In Name Only #FREE on Kindle

My gold-medal winning novel, In Name Only, is FREE today through Thursday (April 18-20) on Amazon Kindle. In Name Only is a Catholic historical romance, and is not a formulaic or Harlequin-type romance. It is the first in the O’Donovan Family Series.

Synopsis: Caroline Martin’s life has finally taken a turn for the better. After years of hard work, she has met a virtuous and wealthy man whose love seems to promise the kind of life realized only within the comforting novels she keeps on her night table. Tragedy, however, will teach Caroline of the complexity with which God Himself authors the lives of those who turn towards Him. Gold Medal Winner in Religious Fiction, 2010 IPPY Awards, Amazon Kindle #1 Bestseller (February-March 2012).

Reviews:
“If you love romance but hate smut, pick up this beautiful story and let it carry you away. The characters are believable, layered, human and humorous even in the midst of tragedy. The reader never loses hope and is rewarded on every page with little gems of character behavior, dialogue, plot twists and romantic intrigue. I was so very sorry when it ended!”
Lisa Mladinich, author, True Radiance: Finding Grace in the Second Half of Life

“This is the best book I’ve read in a long time. It has all the qualities that make for an outstanding memorable novel – and it’s Catholic as well. I highly recommend it!”
Therese Heckenkamp, author, Frozen Footprints, Traditional Catholic Novels.com

“There aren’t too many historical romance novels that appeal equally to men and women, but Ellen Gable pulls it off admirably with In Name Only. It’s great to read a Catholic novel that’s not overly “sanitized,” realistic enough to make you wonder if it’s really fiction, and yet not at all offensive. HIGHLY RECOMMENDED!” Gerard Webster, author, In Sight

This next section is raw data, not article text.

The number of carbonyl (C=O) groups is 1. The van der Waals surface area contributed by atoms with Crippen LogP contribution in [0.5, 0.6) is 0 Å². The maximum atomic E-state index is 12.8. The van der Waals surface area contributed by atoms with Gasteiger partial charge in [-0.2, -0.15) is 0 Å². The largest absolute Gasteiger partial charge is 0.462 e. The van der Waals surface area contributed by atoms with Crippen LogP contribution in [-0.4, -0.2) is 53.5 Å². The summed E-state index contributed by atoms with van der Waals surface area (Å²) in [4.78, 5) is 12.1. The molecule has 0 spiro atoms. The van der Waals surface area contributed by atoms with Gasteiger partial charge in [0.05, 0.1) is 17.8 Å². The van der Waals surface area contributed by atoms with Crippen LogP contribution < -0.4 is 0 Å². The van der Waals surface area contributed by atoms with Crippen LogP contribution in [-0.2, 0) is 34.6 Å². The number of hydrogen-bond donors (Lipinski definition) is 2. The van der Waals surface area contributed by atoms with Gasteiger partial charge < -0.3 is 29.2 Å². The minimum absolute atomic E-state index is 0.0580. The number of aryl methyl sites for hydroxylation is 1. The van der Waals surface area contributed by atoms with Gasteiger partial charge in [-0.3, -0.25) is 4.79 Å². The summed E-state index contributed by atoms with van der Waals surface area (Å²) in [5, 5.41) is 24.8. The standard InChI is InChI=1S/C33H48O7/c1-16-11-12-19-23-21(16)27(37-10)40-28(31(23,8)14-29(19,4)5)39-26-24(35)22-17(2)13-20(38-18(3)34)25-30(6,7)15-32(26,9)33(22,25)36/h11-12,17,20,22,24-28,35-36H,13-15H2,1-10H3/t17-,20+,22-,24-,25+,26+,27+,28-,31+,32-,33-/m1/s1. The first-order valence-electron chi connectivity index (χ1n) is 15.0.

“Gable has skillfully crafted this intriguing novel… which conveys the beautiful Catholic teachings on conjugal love, and shares both a pro-life story and a conversion story.”
Jean Heimann, author, Seven Saints for Seven Virtues

To download the book for free on Kindle, click here: In Name Only, free on Kindle

Happy Easter!

A Blessed Easter!  Alleluia!  He is Risen!We have had a very busy Triduum with my husband as Cantor as all the Masses and me as Lector.

We have had a very busy Triduum with my husband as Cantor as all the Masses and me as Lector.

Easter is somewhat different from the way it used to be when our boys were very small. But we still fill a huge Easter basket to be shared by everyone!

Favorite Easter Hymn:

Jesus Christ is Risen Today

Favorite Chocolate:

President’s Choice Dark Chocolate Peppermint Melts

Favorite Easter Memory:

In 1967, when I was nearly eight years old, my mother was in the hospital in critical condition. Back in those days, children were rarely allowed to visit patients in critical care. I wrote her many letters (like the one below), but rarely could she answer any of our letters because of her illness. A few days before Easter, my father had arranged it with the nurses to allow my three siblings and myself to visit her on Easter Sunday because it was the end of March and also was very close to her birthday. We hadn’t seen her in over a month so I was thrilled to be able to be with her and talk to her again. My first view of her was sitting in a wheelchair, her complexion very pale and I remember being surprised at how thin she was. In fact, my oldest brother could put his fingers around my mother’s wrists they were so small. Mom, at five feet six inches tall, was normally about 110 pounds. When we saw her that Easter day, she weighed about 85 pounds. I didn’t care how she looked, though. I was so excited to see her again after so long. Later, whenever my mother would recall that day, she said that while she was happy to see us, just a few minutes with us tired her out so much that she wound up sleeping most of the rest of the day! Thankfully, Mom made a complete recovery from that illness (and, in fact, gave birth to another child!). She eventually passed away nine years ago. In fact, tomorrow is her birthday. Here is an article I wrote about her several years ago.

copyright Ellen Hrkach

copyright Ellen Hrkach

Favorite Easter Photos Collage:

Top Left: James and I, our first Easter together, 1980